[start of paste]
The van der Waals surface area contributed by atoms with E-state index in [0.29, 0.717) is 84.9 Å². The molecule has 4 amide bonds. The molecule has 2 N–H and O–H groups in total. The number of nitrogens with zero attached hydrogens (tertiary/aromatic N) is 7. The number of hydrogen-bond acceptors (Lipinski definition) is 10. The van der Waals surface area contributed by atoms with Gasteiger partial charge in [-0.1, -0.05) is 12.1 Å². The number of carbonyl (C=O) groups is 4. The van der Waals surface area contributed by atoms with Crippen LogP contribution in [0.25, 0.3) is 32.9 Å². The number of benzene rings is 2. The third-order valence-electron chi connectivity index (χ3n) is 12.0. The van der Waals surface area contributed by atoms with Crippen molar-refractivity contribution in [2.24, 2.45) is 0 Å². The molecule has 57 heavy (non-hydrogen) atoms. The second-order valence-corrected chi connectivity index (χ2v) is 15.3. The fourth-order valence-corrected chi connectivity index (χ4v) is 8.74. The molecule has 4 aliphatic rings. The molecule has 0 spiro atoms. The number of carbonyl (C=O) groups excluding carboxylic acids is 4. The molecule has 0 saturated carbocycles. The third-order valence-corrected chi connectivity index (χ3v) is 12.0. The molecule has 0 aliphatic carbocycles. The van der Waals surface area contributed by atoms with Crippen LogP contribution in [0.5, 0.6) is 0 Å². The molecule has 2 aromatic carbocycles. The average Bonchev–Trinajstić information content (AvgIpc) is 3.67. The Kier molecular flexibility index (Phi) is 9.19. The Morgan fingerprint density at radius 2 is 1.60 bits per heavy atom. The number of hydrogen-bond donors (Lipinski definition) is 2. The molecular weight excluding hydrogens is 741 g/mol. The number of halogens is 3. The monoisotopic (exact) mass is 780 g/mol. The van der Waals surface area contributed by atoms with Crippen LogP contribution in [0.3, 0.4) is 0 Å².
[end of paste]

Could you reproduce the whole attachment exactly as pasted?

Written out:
The van der Waals surface area contributed by atoms with E-state index in [0.29, 0.717) is 84.9 Å². The molecule has 4 amide bonds. The molecule has 2 N–H and O–H groups in total. The number of nitrogens with zero attached hydrogens (tertiary/aromatic N) is 7. The number of hydrogen-bond acceptors (Lipinski definition) is 10. The van der Waals surface area contributed by atoms with Gasteiger partial charge in [-0.1, -0.05) is 12.1 Å². The number of carbonyl (C=O) groups is 4. The van der Waals surface area contributed by atoms with Crippen LogP contribution in [0.25, 0.3) is 32.9 Å². The number of benzene rings is 2. The third-order valence-electron chi connectivity index (χ3n) is 12.0. The van der Waals surface area contributed by atoms with Crippen molar-refractivity contribution in [2.24, 2.45) is 0 Å². The molecule has 57 heavy (non-hydrogen) atoms. The second-order valence-corrected chi connectivity index (χ2v) is 15.3. The fourth-order valence-corrected chi connectivity index (χ4v) is 8.74. The molecule has 4 aliphatic rings. The molecule has 0 spiro atoms. The number of carbonyl (C=O) groups excluding carboxylic acids is 4. The molecule has 0 saturated carbocycles. The third-order valence-corrected chi connectivity index (χ3v) is 12.0. The molecule has 0 aliphatic carbocycles. The van der Waals surface area contributed by atoms with Crippen LogP contribution in [0.5, 0.6) is 0 Å². The molecule has 2 aromatic carbocycles. The average Bonchev–Trinajstić information content (AvgIpc) is 3.67. The Kier molecular flexibility index (Phi) is 9.19. The Morgan fingerprint density at radius 2 is 1.60 bits per heavy atom. The number of hydrogen-bond donors (Lipinski definition) is 2. The molecular weight excluding hydrogens is 741 g/mol. The number of halogens is 3. The monoisotopic (exact) mass is 780 g/mol. The van der Waals surface area contributed by atoms with Crippen LogP contribution in [0.3, 0.4) is 0 Å².